Microsoft does not officially sanction this method of editing the default profile. I encourage you to read over their instructions. Then you are welcome to come back here and do it the easy way.
These instructions were testing on Windows 8.1 Pro. They basically work the same on any version of Windows I have used.
The first step is to create a local account on the computer that will be used as a template. A domain account will not work correctly. I called my local user
setup. Login as
setup and customize all the settings you like. For example, you can select a desktop background, organize icons on the desktop, set default browser home pages, etc.
Once the template account is the way you want it, log out and back in as an administrator. This administrator must be a different account than the template account. For my purposes I used a domain administrator. Open file explorer and change the view to show hidden items and show protected operating system files. Navigate to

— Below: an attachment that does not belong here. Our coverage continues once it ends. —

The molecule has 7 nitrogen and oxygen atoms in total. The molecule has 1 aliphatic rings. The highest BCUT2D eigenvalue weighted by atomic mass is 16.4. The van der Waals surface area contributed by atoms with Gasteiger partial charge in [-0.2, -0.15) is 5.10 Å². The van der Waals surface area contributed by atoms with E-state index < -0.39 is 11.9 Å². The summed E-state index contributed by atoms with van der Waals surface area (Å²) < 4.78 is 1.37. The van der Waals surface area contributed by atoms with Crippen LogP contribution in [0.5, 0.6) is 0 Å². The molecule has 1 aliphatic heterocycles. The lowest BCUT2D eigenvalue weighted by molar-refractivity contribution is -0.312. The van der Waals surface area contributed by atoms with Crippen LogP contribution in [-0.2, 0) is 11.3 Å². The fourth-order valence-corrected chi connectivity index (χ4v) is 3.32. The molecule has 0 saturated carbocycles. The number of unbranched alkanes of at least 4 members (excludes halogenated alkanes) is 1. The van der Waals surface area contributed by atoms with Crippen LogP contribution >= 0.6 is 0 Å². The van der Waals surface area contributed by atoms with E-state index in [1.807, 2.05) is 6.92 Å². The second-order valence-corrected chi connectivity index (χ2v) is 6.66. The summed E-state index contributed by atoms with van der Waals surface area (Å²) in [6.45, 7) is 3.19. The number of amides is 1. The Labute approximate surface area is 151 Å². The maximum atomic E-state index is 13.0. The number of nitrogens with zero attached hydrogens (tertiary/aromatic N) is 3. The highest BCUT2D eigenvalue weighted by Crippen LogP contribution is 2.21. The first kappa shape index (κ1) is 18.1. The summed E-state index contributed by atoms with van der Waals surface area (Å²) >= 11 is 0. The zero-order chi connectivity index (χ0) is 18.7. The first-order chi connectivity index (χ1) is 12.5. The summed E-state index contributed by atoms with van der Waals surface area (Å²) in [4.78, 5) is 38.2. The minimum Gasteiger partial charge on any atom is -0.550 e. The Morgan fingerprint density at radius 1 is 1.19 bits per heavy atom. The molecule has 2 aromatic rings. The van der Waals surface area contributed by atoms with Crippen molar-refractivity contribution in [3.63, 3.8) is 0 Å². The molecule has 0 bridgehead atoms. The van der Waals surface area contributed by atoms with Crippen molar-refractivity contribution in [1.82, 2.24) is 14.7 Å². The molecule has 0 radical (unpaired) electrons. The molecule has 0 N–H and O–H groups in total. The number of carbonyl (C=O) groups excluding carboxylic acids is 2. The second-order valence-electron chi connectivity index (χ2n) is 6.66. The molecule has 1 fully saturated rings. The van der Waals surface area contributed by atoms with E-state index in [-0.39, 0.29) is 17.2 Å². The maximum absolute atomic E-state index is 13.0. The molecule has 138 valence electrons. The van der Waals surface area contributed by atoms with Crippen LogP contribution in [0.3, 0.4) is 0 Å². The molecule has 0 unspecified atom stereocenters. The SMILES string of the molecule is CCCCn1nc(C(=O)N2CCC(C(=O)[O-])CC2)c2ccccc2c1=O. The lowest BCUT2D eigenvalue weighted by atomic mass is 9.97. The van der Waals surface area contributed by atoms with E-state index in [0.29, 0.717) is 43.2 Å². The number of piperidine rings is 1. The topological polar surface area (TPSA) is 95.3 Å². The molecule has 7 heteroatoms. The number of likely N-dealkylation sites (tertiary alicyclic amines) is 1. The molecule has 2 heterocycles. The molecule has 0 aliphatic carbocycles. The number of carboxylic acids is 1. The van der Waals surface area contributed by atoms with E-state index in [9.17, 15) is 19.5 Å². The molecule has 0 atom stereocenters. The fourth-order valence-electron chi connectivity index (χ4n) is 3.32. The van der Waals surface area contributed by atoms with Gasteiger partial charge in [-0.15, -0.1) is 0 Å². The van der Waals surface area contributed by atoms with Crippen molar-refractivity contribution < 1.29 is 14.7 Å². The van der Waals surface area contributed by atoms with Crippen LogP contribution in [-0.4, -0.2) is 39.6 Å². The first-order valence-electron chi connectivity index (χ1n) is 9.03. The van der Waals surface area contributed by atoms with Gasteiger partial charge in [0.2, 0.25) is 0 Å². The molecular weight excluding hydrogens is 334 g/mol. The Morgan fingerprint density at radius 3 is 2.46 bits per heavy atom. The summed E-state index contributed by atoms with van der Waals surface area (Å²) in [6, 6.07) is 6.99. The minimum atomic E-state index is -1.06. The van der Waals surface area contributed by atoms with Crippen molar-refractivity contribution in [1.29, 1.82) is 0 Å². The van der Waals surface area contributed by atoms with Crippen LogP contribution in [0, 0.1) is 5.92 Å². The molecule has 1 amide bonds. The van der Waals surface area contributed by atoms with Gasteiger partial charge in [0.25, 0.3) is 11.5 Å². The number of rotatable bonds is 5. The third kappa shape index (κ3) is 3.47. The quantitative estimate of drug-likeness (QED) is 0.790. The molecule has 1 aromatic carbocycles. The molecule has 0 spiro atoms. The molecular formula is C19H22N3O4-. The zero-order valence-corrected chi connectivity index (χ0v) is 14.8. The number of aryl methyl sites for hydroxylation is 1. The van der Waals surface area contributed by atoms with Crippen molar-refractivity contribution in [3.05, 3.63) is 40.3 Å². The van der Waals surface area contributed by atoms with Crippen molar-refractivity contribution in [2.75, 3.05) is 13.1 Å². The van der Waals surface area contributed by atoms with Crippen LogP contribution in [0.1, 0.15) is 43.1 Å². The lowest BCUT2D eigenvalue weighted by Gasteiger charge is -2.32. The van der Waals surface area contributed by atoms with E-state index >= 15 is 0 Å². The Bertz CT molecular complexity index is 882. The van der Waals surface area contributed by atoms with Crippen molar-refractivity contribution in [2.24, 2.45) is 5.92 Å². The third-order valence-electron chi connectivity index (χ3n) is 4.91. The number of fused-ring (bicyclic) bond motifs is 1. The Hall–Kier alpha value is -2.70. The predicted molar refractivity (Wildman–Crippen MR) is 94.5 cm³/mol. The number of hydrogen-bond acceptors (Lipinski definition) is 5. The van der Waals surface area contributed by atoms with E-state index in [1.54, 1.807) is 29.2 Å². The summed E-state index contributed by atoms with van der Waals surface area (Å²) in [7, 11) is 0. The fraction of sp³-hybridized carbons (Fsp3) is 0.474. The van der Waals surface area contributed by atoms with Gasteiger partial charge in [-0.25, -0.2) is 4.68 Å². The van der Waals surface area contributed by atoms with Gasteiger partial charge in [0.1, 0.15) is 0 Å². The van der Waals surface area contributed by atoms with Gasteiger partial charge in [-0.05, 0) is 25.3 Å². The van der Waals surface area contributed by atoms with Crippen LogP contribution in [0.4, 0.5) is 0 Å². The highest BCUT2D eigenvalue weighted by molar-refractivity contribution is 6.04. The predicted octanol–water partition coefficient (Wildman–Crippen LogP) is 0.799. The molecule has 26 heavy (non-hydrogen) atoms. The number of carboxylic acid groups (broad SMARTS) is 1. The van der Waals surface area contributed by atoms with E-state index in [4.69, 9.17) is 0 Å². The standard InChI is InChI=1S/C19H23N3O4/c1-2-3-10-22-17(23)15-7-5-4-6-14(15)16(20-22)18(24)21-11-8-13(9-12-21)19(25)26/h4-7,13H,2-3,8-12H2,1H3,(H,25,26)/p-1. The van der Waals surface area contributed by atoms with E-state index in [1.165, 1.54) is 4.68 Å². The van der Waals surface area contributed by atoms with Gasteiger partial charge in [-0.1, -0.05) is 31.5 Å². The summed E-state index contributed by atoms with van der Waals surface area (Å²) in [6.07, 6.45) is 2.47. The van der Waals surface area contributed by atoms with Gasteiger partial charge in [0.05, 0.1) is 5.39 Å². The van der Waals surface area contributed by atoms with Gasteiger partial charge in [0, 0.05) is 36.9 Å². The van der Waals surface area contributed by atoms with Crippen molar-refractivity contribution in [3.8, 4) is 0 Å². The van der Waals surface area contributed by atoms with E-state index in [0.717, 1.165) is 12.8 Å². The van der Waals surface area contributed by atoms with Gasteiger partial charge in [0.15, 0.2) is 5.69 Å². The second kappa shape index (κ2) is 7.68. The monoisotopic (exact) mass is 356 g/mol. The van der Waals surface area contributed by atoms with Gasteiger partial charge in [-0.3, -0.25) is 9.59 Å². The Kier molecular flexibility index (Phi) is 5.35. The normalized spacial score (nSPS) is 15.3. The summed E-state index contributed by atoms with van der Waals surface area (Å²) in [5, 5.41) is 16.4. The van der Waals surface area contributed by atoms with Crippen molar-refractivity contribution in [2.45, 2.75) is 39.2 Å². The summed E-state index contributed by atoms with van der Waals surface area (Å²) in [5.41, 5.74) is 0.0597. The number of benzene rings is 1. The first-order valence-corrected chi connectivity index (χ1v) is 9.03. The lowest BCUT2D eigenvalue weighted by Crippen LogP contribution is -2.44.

C:\Users\Default and delete the entire contents of the folder (don’t delete the folder itself). If you want you can backup the contents before deletion.
For the next step, change the view to hide protected operating system files. There are a few files that we don’t need and will refuse to copy. Hiding them just makes this step easier. Navigate to
C:\Users\setup (or whatever you named your template account). Select all the files inside the setup directory and copy them to
Change the view to show protected operating system files. Select all the files in
C:\Users\setup that begin with
ntuser. Copy them to
Any new users that login will create their initial profile from the data in
C:\Users\Default. If you are using a Domain Guest account, every time it logs on it will create a profile based on
Default. This in useful for public access computers, like kiosks in libraries.